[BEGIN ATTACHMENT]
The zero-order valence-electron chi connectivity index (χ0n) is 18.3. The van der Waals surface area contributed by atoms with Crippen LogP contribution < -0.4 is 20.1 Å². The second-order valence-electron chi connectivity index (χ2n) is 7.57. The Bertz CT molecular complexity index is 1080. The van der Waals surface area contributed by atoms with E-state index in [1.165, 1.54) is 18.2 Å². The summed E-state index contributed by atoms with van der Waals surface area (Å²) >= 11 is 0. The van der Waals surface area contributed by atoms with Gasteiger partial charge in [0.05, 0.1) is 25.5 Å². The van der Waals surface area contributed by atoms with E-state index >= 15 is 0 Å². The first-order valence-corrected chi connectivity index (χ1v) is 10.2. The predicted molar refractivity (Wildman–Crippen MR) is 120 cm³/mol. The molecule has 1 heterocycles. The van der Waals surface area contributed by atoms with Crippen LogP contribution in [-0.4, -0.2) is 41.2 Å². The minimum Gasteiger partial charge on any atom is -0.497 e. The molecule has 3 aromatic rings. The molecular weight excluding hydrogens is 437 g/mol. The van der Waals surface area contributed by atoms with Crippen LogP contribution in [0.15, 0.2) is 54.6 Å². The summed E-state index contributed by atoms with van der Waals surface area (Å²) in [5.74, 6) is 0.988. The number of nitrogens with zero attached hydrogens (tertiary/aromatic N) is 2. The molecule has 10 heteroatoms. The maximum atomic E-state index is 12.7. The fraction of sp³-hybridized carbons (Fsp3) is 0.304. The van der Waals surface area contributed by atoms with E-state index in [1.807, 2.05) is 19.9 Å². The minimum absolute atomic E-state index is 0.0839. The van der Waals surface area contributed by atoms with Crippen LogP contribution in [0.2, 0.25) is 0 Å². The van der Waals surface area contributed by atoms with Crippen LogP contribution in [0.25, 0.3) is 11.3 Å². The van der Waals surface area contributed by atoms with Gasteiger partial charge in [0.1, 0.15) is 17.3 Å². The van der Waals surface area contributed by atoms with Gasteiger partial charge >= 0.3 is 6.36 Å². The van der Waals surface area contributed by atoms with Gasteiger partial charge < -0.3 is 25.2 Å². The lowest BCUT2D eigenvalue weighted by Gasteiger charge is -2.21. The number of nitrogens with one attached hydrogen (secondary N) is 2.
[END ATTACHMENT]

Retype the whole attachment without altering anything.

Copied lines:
The zero-order valence-electron chi connectivity index (χ0n) is 18.3. The van der Waals surface area contributed by atoms with Crippen LogP contribution < -0.4 is 20.1 Å². The second-order valence-electron chi connectivity index (χ2n) is 7.57. The Bertz CT molecular complexity index is 1080. The van der Waals surface area contributed by atoms with E-state index in [1.165, 1.54) is 18.2 Å². The summed E-state index contributed by atoms with van der Waals surface area (Å²) >= 11 is 0. The van der Waals surface area contributed by atoms with Gasteiger partial charge in [0.05, 0.1) is 25.5 Å². The van der Waals surface area contributed by atoms with E-state index >= 15 is 0 Å². The first-order valence-corrected chi connectivity index (χ1v) is 10.2. The predicted molar refractivity (Wildman–Crippen MR) is 120 cm³/mol. The molecule has 1 heterocycles. The van der Waals surface area contributed by atoms with Crippen LogP contribution in [-0.4, -0.2) is 41.2 Å². The minimum Gasteiger partial charge on any atom is -0.497 e. The molecule has 3 aromatic rings. The molecular weight excluding hydrogens is 437 g/mol. The van der Waals surface area contributed by atoms with Crippen LogP contribution in [0.15, 0.2) is 54.6 Å². The summed E-state index contributed by atoms with van der Waals surface area (Å²) in [5.74, 6) is 0.988. The number of nitrogens with zero attached hydrogens (tertiary/aromatic N) is 2. The molecule has 10 heteroatoms. The maximum atomic E-state index is 12.7. The fraction of sp³-hybridized carbons (Fsp3) is 0.304. The van der Waals surface area contributed by atoms with E-state index in [1.807, 2.05) is 19.9 Å². The minimum absolute atomic E-state index is 0.0839. The van der Waals surface area contributed by atoms with Crippen LogP contribution in [0.2, 0.25) is 0 Å². The van der Waals surface area contributed by atoms with Crippen LogP contribution in [0.25, 0.3) is 11.3 Å². The van der Waals surface area contributed by atoms with Gasteiger partial charge in [0.1, 0.15) is 17.3 Å². The van der Waals surface area contributed by atoms with Gasteiger partial charge >= 0.3 is 6.36 Å². The van der Waals surface area contributed by atoms with Gasteiger partial charge < -0.3 is 25.2 Å². The lowest BCUT2D eigenvalue weighted by Gasteiger charge is -2.21. The number of nitrogens with one attached hydrogen (secondary N) is 2.